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Statistics show that 22.5 million Americans aged 12 and over were classified with substance dependence or abuse in 2004.1 Additionally, 17 million people under the age of 18 live in a household where a parent or other adult is a binge or heavy drinker, and more than 9 million live with a parent or other adult who uses illicit drugs.2

Yet, there is hope. Like other chronic diseases, substance use disorders are medical conditions that can be treated effectively.3 People in recovery can spread a positive message to others, telling people what to expect from treatment and demonstrating that treatment is effective and recovery is possible. People in recovery can and do rejoin their families, their jobs, and their lives and communities.

Still, substance abuse disorders continue to be a major public health problem in the US. In 2004:

Among youths ages 12 to 17, an estimated 8.8% (2.2 million) were classified with substance dependence or abuse 4
An estimated 7.9% of Americans age 12 or older (19.1 million) were current users of illicit drugs, meaning they had used an illicit drug during the previous month
About 22.8% of Americans aged 12 and over (55 million) said they had participated in binge drinking (5 or more drinks on the same occasion) at least once in the past 30 days. A “drink” is defined as a 12 oz. can or bottle of beer, a 6 oz glass of wine, a wine cooler, a 1.5 oz shot of liquor, or a mixed drink with liquor in it.

1. Overview of Findings from the National Survey on Drug Use and Health, DHHS Publication No. (SMA) 05-4061, Rockville, MD, US Department of Health and Human Services, Substance Abuse and Mental Health Services Administration, Office of Applied Studies, September, 2005, p. 7.

2. Grant, BF, “Estimates of US children exposed to alcohol abuse and dependence in the family”, American Journal of Public Health, 90(1), 2000, 112-115.

3. CASA Analysis of the National Survey on Drug Use and Health, New York, The National Center on Addiction and Substance Abuse at Columbia University, 2005.

4. Results from the 2004 National Survey on Drug Use and Health, DHHS Publication No. (SMA) 05-4062, Rockville, MD.

Much has been written about substance abuse, dependence, and addiction, and many studies have used different terminologies to explain their findings. To foster greater understanding and avoid perpetuating the stigma associated with these conditions, the phrase “substance use disorders” is used as an umbrella term to encompass all of these concepts.

People with substance use disorders often also have co-occurring disorders at the same time. This can include having serious psychological distress (SPD) while also suffering from a substance use disorder. Meeting the criteria for SPD indicates that a person exhibits high levels of distress due to any type of mental problem, which may include general symptoms related to phobias, anxiety of depression. For more information on these criteria, consult the 2004 National Survey on Drug Use and Health, which is available on the Web at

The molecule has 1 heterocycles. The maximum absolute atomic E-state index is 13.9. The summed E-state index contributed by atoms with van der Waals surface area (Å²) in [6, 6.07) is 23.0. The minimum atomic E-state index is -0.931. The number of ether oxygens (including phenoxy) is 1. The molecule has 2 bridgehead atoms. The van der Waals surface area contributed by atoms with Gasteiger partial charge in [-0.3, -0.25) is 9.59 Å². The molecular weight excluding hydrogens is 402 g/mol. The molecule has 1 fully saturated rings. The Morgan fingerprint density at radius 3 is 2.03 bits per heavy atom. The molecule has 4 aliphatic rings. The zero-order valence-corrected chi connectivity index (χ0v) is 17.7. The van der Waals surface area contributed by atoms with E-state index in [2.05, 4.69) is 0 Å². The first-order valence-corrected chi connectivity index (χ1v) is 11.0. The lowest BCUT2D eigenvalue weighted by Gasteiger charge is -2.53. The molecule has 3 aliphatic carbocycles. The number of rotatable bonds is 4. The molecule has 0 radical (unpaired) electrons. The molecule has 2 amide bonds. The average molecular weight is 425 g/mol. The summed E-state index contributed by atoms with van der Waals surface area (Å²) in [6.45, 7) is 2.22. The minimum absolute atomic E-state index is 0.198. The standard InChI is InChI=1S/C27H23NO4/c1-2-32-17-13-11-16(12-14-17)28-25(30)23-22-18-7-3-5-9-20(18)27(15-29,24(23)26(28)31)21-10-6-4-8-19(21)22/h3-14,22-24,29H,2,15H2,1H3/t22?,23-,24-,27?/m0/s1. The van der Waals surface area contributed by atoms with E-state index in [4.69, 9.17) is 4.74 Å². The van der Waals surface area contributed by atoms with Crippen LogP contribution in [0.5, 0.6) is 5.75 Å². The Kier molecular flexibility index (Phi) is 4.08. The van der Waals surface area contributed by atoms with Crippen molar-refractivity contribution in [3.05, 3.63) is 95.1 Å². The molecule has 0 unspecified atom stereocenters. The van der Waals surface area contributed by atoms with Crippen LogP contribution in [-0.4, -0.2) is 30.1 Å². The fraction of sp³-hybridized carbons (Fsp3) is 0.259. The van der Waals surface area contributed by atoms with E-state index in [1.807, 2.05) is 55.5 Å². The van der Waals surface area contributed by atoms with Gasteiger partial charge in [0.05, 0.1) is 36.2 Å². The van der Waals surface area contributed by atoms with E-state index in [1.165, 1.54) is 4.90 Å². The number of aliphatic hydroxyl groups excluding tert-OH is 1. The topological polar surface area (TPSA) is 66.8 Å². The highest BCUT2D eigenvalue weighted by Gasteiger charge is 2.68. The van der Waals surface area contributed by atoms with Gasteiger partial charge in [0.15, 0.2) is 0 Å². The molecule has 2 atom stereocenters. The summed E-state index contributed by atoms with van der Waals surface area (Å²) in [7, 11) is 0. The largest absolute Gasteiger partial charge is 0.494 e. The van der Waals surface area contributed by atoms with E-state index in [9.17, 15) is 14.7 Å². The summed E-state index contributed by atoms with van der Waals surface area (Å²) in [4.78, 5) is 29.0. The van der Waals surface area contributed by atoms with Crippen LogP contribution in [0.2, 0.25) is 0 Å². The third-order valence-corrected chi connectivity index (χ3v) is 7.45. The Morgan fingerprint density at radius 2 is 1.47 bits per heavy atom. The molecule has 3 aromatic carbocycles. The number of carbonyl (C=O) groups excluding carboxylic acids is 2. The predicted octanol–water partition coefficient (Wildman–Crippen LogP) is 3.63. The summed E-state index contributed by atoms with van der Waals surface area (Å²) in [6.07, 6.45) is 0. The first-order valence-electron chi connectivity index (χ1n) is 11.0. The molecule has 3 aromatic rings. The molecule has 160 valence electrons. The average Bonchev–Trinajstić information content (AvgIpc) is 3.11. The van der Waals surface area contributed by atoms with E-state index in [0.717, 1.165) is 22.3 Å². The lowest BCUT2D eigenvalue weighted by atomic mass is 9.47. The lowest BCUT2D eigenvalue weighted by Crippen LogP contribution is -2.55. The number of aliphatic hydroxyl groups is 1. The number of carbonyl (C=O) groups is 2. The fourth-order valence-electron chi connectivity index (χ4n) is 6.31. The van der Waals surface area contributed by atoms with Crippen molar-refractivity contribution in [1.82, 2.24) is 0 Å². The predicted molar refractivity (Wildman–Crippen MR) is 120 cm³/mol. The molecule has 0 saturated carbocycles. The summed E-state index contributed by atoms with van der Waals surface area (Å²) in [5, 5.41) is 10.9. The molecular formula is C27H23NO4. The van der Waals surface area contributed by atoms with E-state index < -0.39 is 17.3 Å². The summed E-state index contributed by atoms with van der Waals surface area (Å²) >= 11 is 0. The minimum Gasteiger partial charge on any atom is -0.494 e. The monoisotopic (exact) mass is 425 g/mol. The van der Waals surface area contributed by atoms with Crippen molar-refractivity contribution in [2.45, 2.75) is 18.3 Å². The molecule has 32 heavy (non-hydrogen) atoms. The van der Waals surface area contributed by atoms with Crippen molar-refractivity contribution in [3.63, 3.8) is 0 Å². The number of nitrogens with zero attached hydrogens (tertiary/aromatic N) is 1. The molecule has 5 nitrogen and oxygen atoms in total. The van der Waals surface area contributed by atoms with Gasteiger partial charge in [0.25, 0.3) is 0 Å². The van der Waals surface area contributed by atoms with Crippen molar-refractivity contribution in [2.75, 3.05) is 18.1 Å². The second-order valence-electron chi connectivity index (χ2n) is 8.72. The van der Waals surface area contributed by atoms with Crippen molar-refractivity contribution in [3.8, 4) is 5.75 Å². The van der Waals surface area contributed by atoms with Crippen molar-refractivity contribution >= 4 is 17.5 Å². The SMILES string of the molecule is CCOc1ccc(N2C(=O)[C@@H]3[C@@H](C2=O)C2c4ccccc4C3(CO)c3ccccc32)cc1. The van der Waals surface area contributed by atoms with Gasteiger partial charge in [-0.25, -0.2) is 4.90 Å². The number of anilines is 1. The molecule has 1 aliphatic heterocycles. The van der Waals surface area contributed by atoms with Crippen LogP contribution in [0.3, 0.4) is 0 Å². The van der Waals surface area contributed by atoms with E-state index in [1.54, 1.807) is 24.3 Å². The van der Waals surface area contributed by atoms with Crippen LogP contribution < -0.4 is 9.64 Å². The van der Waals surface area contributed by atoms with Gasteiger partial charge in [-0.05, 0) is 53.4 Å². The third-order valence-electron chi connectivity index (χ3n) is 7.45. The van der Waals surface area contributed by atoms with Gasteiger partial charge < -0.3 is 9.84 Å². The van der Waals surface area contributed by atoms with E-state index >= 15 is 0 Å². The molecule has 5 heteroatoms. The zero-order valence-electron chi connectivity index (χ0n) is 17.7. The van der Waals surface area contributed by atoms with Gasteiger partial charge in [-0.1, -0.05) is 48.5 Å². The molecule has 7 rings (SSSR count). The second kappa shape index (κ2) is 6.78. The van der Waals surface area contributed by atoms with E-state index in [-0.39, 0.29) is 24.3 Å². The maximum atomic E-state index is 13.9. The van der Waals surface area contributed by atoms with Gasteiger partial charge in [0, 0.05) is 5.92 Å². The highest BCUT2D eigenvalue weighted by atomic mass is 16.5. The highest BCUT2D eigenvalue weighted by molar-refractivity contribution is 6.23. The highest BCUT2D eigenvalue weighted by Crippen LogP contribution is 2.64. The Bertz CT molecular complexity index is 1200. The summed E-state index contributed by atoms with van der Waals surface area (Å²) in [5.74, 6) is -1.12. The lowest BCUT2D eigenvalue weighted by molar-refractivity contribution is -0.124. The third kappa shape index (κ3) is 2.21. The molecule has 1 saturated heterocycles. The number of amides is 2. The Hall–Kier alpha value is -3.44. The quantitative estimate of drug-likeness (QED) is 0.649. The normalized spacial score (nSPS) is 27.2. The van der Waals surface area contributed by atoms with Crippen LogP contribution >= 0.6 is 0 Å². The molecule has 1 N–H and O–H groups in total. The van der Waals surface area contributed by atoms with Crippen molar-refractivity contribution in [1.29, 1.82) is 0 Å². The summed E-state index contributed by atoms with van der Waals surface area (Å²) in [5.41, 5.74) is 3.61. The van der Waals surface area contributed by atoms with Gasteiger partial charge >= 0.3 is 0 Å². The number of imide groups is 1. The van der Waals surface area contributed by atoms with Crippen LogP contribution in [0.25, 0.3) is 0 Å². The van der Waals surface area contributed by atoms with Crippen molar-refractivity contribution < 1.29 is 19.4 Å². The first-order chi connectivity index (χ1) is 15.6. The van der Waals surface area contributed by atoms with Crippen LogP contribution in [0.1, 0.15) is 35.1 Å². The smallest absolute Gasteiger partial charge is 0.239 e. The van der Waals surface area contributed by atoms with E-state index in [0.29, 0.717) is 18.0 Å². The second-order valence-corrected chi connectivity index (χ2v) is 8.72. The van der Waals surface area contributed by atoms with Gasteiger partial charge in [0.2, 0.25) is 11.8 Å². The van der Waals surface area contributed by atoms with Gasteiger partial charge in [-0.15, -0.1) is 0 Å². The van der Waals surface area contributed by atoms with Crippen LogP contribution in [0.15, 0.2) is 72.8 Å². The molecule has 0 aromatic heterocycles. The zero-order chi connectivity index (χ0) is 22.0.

Adults with SPD are more likely to have substance use disorders than those who do not have SPD. In some cases, substance use disorders precede the development of mental health problems. For instance, anxiety and depression may be brought on as a response to stressors from broken relationships, lost jobs, and other situations. For more information about mental illness and health, you can visit the National Mental Health Association on the Web at

Overcoming substance use disorders is possible and there are many ways to accomplish this. People directly affected by substance use disorders need to learn about common misconceptions surrounding them. The general public also needs to be educated about stigma and discrimination in relation to substance use disorders and recovery. Stigma and discrimination can be tackled by public education about treatment effectiveness and stories about sustained recovery. Special training on strategies for reducing stigma and discrimination can also be helpful.

Being aware of how we talk about substance use disorders and the people who have them can also help. Stigmatizing words can discourage, isolate, shame, and embarrass those needing help.

When people with substance use disorders enter treatment, the healing can be significant. One year after treatment, people report a significant reduction in their alcohol and drug use, increase employment and income, improvements in mental and physical health, decreases in homelessness, and decreases in risky sexual behaviors.

Helping people with substance use disorders get into treatment and confronting the stigma and discrimination against those who suffer from these disorders are the first steps toward building a stronger, healthier community.

For additional information, please visit the Substance Abuse and Mental Health Services Administration website at